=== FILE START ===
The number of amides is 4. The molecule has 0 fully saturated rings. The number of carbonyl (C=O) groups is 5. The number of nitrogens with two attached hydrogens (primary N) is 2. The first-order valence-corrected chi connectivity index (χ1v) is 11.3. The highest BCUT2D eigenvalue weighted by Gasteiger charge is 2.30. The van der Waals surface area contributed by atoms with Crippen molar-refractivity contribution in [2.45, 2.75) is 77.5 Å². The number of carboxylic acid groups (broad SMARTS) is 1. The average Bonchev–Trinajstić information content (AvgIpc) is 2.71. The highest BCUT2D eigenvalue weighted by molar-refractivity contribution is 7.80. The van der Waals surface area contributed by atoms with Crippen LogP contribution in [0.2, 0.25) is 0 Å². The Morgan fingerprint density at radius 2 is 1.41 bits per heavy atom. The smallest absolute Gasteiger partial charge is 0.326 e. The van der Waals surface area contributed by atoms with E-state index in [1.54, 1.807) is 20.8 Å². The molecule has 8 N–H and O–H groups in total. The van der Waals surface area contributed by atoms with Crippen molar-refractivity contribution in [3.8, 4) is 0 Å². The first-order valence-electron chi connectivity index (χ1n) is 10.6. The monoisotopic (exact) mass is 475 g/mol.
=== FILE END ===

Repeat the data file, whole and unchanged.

The number of amides is 4. The molecule has 0 fully saturated rings. The number of carbonyl (C=O) groups is 5. The number of nitrogens with two attached hydrogens (primary N) is 2. The first-order valence-corrected chi connectivity index (χ1v) is 11.3. The highest BCUT2D eigenvalue weighted by Gasteiger charge is 2.30. The van der Waals surface area contributed by atoms with Crippen molar-refractivity contribution in [2.45, 2.75) is 77.5 Å². The number of carboxylic acid groups (broad SMARTS) is 1. The average Bonchev–Trinajstić information content (AvgIpc) is 2.71. The highest BCUT2D eigenvalue weighted by molar-refractivity contribution is 7.80. The van der Waals surface area contributed by atoms with Crippen LogP contribution in [0.2, 0.25) is 0 Å². The Morgan fingerprint density at radius 2 is 1.41 bits per heavy atom. The smallest absolute Gasteiger partial charge is 0.326 e. The van der Waals surface area contributed by atoms with E-state index in [1.54, 1.807) is 20.8 Å². The molecule has 8 N–H and O–H groups in total. The van der Waals surface area contributed by atoms with Crippen molar-refractivity contribution in [3.8, 4) is 0 Å². The first-order valence-electron chi connectivity index (χ1n) is 10.6. The monoisotopic (exact) mass is 475 g/mol.